Horses affected by equine metabolic syndrome, insulin resistance, and Cushing’s disease require modification in several areas of management to regain their health. Diligent adherence to dietary, exercise, and therapeutic changes are mandatory to avoid long- term negative and debilitating health effects. We now know that horses with equine metabolic syndrome, insulin resistance, and Cushing’s disease do not metabolize starch and sugar like normal horses, and this negatively affects endocrine function. Other major health problems are also associated with the disorders, such as obesity, although not all horses affected by these disorders become grossly overweight.
With hundreds of vitamin and mineral supplements on the market today it can be difficult in knowing what kind of vitamin/mineral supplement to feed and what type of situation warrants extra supplementation, as well as what products you should avoid.
The energy or calorie requirement of the horse is one of the most commonly analyzed factors of performance. Horses that compete in energy-oriented competitions need the proper amount of fuel to perform at their best, whether it is racing, eventing, or endurance riding. Often times when the topic of energy sources comes up, carbohydrates are considered the main source of energy. While carbohydrates play an important role in the production of energy, other sources, such as fat, should not be ignored.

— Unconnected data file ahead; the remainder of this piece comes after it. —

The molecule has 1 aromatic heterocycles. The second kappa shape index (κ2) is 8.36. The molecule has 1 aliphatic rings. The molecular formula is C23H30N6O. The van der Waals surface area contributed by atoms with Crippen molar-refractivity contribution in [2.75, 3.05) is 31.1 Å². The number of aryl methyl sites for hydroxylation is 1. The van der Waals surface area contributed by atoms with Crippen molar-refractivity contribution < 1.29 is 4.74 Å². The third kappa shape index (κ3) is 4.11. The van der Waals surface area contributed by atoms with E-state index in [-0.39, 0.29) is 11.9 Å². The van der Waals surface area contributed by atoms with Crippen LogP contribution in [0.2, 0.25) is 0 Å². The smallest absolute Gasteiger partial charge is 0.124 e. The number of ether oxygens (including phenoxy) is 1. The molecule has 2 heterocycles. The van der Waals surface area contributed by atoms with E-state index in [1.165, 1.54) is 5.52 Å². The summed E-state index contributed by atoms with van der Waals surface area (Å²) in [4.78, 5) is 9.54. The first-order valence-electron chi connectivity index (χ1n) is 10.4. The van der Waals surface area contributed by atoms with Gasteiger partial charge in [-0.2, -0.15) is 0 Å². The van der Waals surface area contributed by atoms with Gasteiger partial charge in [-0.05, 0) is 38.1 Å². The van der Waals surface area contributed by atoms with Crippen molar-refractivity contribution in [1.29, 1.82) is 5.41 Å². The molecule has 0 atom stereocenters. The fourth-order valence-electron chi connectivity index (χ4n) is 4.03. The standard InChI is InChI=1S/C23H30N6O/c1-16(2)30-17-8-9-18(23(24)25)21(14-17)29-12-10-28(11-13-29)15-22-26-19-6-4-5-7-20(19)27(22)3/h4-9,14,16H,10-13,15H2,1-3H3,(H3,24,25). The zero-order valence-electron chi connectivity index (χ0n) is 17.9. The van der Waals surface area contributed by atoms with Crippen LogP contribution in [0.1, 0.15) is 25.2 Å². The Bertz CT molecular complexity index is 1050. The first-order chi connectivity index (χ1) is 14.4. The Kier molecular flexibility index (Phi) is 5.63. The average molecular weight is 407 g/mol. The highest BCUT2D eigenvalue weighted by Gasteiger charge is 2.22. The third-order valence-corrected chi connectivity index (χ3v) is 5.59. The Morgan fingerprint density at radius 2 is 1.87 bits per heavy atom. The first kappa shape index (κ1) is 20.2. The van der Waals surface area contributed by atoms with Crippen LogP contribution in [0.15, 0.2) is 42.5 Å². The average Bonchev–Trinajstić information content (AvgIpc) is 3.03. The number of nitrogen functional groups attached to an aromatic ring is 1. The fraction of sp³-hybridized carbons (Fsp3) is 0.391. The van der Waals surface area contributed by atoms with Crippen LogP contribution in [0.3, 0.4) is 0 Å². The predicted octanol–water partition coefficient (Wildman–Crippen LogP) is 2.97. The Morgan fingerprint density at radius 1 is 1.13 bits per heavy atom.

Essential Fatty Acids (EFA’s) are compounds that are called essential because they are not synthesized by the body and, therefore, must be obtained from dietary sources. EFA’s, Omega 3 Fatty Acids in particular, serve as components of nerve cells, cellular membranes, and the very important regulatory substances known as prostaglandins.
As the summer temperatures rise, heat and humidity become an issue for those trying to exercise and train horses without putting both horse and rider in danger of becoming dehydrated, fatigued or suffer from heat stress. Madalyn Ward, DVM in Holistic Horsekeeping provides this advice when trying to decide to ride or not in high heat and humidity: “Luckily, there are simple ways that you can help your horse stay cool during hot humid weather. During these weather conditions, the first thing to do is to calculate the temperature-humidity index (THI): simply add the air temperature (in degrees Fahrenheit) to the percentage of humidity.
A horse primarily obtains feed while grazing and browsing. When offered pasture as its primary source of nutrition, a horse depends largely on hindgut fermentation, using a variety of hydrolyzable (susceptible to enzymatic digestion) and fermentable carbohydrates as its main energy source. The equine stomach contains regions capable of both enzymatic and limited fermentive digestion, while the small intestine performs predominantly enzymatic digestion of starches, proteins, fats, vitamins, and some minerals.